New Winter Forecast Revealed: How Will El Niño Affect MD Weather?
Patch manager Deb Belt originally posted this story.
MARYLAND — Sharply falling temperatures last week across Maryland marked the arrival of meteorological winter on Dec. 1, but the state then returned to mild conditions. So when can we expect sleet, snow and freezing rain? It could come this week.
It's a balmy start to the holiday season, with highs in the 50s on Monday and upper 40s on Tuesday in Maryland before rain mixes with snow Wednesday morning, according to the National Weather Service. Overnight lows will drop into the 30s most of the week, with daily highs returning to the low 60s by the weekend.
Brief snow showers fell in parts of Maryland on Wednesday morning.
The NWS said there's another slight chance of snow showers on Thursday, mixing with rain after 10 a.m. The high will be around 49 degrees, and the chance of precipitation is about 20%.
An El Niño climate pattern influencing temperature should mean winter begins with average temperatures in Maryland before the odds of cooler temps and increased precipitation, a new forecast says.
The Weather Channel said in an updated outlook released Thursday that December could bring much warmer than average conditions across the central and western United States. Slightly cooler than average conditions are expected along the East Coast into Florida this month.
Maryland seems on track to have average precipitation fall in December, while parts of the Gulf Coast into the Carolinas are most likely to have wetter-than-average conditions. The Southeast typically has wetter-than-average winters during El Niño.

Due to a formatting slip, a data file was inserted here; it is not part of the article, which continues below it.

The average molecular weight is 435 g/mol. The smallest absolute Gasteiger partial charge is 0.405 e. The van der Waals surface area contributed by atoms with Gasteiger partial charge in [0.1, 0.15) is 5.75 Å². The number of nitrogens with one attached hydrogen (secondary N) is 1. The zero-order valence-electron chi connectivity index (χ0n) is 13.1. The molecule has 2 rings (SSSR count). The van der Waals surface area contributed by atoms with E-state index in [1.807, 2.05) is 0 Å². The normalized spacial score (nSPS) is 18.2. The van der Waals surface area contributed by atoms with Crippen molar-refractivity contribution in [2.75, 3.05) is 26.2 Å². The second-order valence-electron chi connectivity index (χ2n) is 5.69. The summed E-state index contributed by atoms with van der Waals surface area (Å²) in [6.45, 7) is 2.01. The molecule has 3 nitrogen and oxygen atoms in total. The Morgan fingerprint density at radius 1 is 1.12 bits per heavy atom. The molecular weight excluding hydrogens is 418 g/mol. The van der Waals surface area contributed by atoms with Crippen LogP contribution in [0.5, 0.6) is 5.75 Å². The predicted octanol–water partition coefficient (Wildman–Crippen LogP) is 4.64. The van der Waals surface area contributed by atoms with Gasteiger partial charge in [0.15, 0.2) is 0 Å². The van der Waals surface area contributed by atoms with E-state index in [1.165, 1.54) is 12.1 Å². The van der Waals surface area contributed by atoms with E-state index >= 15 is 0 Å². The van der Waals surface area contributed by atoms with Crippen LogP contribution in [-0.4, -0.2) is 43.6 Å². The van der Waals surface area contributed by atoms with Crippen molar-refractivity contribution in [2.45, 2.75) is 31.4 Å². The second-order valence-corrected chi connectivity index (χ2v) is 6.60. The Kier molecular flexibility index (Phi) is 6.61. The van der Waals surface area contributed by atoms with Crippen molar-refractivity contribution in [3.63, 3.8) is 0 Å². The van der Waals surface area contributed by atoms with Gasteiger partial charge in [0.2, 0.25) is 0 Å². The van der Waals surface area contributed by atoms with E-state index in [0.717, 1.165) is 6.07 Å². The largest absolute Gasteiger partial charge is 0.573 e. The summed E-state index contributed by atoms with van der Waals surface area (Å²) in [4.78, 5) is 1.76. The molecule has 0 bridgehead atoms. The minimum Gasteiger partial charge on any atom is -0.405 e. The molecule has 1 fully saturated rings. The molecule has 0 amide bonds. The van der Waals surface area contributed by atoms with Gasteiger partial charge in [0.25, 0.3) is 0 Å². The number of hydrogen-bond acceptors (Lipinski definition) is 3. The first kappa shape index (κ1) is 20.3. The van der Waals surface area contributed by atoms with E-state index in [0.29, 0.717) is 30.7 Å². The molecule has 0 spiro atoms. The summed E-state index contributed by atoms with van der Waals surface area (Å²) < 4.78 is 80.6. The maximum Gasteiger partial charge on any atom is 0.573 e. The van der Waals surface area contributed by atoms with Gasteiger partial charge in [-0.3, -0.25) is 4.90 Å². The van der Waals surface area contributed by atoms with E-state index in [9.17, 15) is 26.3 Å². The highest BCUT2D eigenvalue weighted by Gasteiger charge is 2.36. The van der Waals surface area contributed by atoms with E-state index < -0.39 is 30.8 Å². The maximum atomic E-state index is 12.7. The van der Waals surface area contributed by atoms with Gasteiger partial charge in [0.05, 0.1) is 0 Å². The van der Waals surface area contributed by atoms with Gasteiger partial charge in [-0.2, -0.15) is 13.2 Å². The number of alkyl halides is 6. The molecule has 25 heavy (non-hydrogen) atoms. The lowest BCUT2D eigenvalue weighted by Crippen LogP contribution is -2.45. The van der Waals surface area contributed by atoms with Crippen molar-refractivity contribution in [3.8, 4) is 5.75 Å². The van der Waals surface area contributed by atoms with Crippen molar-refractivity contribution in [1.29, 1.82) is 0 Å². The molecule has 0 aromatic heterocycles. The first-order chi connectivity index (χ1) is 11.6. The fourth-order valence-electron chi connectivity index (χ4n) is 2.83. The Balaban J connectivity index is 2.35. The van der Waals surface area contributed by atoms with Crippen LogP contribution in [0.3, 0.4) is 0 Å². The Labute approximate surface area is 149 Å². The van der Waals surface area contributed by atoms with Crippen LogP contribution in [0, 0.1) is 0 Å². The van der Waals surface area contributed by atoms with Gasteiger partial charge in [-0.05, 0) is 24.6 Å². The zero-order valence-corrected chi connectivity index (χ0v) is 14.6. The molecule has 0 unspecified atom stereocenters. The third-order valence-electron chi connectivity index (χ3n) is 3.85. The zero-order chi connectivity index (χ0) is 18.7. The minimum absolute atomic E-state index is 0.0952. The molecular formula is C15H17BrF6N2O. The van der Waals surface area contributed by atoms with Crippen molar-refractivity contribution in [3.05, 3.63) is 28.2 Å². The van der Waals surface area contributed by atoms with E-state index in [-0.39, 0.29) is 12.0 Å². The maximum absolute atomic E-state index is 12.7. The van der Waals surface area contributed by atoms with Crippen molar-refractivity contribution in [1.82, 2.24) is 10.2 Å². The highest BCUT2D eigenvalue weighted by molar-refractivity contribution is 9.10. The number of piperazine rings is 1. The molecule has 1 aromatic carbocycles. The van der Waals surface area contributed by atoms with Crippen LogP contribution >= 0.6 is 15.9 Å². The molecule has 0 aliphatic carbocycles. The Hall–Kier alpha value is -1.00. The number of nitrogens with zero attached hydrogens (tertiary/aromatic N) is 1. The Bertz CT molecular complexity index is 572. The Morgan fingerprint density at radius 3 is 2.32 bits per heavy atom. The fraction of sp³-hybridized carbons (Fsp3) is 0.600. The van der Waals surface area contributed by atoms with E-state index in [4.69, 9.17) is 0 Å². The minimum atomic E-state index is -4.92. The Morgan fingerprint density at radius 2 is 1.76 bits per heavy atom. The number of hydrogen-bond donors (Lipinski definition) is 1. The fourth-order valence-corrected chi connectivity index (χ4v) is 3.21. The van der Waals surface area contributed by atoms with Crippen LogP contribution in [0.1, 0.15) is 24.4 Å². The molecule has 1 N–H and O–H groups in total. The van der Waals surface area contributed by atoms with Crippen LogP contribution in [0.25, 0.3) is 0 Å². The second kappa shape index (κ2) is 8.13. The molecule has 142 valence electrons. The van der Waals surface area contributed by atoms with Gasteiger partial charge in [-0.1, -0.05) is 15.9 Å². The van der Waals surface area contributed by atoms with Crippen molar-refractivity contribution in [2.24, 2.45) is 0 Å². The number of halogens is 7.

The Climate Prediction Center says with 100 percent certainty the strengthening El Niño weather pattern will last through early winter, and with 90 percent certainty that it will last until spring. The agency, a division of the National Oceanic and Atmospheric Administration, expects the El Niño pattern to bring warmer-than-normal conditions to Maryland this winter.
In most El Niño winters, Maryland has equal chances for below-, near-, or above-average seasonal mean temperatures from January to March. In moderate to strong El Niño winters, we normally see a 40-50 percent chance of temperatures leaning toward the above-average range.
A NOAA climate blog said in November, "The D.C. area historically sees above-average snowfall during El Niño winters."
The blog says past strong El Niño winters have brought 4 to 10 inches more in snowfall to the Maryland-DC-Virginia region. But anything can happen.
This year’s El Niño, which began developing in June, is the first in four years. Not all El Niños are the same, and that adds uncertainty to winter forecasts, according to The Weather Channel.
Right now, it looks like we can expect above average temperatures with equal chances of snow or rain in western Maryland, according to the private weather company’s outlook. Snowfall totals are expected to be slightly above average for the rest of the state.
In general, the forecast calls for warmer-than-average temperatures in the northern U.S. from the Great Lakes to western Canada to Alaska; drier-than-normal conditions in the Midwest and Ohio Valley; wetter conditions in the Southwest; and cooler-than-normal temperatures in the South and Southeast.
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